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Atomization and Sprays

Impact factor: 0.781

ISSN Print: 1044-5110
ISSN Online: 1936-2684

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Atomization and Sprays

DOI: 10.1615/AtomizSpr.v20.i2.50
pages 163-175


Sanghoon Kook
The University of New South Wales
Lyle M. Pickett
Combustion Research Facility, Sandia National Laboratories, Livermore, California 94550, USA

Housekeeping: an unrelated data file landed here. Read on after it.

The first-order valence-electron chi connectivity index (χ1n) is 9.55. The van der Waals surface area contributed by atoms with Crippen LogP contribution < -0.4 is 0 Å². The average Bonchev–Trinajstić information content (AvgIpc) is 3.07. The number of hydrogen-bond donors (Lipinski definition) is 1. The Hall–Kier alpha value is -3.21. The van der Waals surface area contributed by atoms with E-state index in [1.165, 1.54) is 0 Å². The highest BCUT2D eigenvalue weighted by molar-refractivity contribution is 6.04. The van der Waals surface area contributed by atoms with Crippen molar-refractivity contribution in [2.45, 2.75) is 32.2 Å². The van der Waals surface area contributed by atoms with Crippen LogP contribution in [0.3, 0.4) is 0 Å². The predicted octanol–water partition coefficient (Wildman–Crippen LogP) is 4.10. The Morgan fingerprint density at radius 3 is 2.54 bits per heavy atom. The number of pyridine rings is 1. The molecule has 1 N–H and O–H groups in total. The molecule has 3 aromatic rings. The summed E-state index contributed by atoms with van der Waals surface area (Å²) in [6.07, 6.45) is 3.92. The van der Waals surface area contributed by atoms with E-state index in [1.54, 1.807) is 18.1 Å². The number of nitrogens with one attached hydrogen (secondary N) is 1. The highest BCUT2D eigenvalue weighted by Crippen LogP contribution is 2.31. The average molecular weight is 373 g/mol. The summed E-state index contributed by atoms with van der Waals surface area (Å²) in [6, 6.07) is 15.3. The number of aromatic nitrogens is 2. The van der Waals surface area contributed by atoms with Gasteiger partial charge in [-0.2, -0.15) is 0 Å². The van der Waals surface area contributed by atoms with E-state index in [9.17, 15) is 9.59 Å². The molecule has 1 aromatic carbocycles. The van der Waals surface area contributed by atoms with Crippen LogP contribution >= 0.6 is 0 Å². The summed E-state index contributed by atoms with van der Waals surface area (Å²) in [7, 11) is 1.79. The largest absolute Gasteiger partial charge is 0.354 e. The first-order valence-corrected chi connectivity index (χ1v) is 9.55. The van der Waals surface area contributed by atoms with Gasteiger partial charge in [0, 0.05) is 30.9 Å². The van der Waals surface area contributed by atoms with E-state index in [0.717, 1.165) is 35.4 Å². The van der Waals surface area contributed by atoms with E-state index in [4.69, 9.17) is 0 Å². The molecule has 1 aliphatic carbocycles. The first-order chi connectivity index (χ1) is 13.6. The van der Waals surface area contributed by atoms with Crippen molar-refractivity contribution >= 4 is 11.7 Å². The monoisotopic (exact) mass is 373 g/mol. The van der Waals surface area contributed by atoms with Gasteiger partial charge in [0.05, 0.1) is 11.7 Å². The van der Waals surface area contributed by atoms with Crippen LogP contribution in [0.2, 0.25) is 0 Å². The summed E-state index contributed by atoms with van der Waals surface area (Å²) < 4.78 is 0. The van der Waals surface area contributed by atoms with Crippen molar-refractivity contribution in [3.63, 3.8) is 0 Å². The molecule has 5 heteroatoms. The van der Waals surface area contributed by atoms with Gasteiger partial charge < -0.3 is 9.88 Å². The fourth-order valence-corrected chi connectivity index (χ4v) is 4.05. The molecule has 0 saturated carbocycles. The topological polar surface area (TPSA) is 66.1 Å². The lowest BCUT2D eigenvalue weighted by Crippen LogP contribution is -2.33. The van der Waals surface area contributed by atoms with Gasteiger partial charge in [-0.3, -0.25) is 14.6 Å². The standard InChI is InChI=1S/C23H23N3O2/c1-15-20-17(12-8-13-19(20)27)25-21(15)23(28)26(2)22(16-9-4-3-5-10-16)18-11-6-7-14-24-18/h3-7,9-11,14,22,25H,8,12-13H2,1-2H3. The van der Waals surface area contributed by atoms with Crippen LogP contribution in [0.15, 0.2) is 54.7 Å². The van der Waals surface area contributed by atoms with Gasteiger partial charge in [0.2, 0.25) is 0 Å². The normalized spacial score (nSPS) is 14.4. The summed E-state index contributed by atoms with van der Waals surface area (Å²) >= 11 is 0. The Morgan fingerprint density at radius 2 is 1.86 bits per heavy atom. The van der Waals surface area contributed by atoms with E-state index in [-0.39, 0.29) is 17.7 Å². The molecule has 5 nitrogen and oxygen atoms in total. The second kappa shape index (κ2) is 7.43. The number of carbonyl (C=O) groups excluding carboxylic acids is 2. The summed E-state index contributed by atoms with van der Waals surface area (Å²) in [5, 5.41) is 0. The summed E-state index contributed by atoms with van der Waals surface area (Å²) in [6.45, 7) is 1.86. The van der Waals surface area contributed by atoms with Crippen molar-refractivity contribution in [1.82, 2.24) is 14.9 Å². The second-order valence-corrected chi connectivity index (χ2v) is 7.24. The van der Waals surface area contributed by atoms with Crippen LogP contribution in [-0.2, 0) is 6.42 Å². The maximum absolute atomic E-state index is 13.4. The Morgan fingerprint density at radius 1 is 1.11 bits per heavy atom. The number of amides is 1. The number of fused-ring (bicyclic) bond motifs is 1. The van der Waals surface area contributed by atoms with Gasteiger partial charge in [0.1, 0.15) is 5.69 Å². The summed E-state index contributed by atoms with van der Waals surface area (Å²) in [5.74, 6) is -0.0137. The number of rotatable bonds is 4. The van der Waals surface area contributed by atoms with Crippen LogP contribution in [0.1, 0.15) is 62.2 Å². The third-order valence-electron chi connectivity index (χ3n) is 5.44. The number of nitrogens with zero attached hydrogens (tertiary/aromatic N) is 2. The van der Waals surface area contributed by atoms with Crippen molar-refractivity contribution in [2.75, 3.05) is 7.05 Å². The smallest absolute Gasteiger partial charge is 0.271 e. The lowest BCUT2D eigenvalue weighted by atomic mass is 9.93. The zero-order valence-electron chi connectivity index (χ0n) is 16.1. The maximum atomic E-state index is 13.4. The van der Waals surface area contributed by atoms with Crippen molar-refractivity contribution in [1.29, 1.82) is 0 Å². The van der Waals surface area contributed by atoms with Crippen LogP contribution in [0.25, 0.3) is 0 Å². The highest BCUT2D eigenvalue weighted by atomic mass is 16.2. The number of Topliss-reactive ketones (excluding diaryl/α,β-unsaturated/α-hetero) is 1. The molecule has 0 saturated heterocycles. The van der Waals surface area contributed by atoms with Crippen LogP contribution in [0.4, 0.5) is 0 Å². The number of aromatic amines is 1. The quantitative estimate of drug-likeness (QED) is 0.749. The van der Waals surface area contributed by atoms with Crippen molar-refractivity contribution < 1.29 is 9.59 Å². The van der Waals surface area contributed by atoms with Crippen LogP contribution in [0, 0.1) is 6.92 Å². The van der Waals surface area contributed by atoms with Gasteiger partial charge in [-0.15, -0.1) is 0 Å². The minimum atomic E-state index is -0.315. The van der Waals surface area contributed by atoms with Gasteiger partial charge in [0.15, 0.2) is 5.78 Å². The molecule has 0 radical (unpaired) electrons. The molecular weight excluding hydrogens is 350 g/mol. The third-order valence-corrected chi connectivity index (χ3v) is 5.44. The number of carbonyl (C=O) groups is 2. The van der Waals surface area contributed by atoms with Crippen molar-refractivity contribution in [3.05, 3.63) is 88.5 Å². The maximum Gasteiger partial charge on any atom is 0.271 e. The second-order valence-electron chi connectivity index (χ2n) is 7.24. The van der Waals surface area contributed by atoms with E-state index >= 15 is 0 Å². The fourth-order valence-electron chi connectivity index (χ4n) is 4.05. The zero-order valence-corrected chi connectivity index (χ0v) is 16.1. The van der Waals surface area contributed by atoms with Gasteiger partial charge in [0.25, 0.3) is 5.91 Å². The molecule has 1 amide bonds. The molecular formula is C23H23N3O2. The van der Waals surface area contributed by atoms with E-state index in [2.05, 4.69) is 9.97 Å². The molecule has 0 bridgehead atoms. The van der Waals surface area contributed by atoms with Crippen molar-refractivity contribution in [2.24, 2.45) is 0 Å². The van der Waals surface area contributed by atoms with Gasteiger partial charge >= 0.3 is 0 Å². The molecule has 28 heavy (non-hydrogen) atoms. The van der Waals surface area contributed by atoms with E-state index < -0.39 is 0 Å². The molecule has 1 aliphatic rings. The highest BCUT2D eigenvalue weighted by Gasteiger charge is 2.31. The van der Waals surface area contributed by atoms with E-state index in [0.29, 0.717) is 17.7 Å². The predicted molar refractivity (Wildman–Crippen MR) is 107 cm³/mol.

Shock-wave generation by high-pressure diesel sprays has been investigated over a range of ambient temperature and density in a high-temperature, high-pressure optical vessel. In the past, shock wave generation was considered unlikely for diesel sprays because of the high-temperature environment and low fuel injection pressure. However, recent trends toward very high injection pressures, and earlier (lower temperature) injection in modern diesel engines, can potentially produce shock waves. Through high-speed schlieren imaging, injection-resolved shock waves have been captured at injection pressures of 150 MPa. Marked changes in shock wave generation are shown to occur with variation in ambient conditions that are experienced in an engine, including the following: (1) Shock waves diminish in strength with increasing temperature and eventually disappear due to the increasing speed of sound. (2) At low ambient temperature, high-density ambient gas quickly decelerates the tip of the spray, causing shock waves to detach from the spray. (3) At high ambient temperature, the high density decelerates the spray tip during injection-rate ramp-up before the spray reaches the speed of sound, such that no shock waves are produced.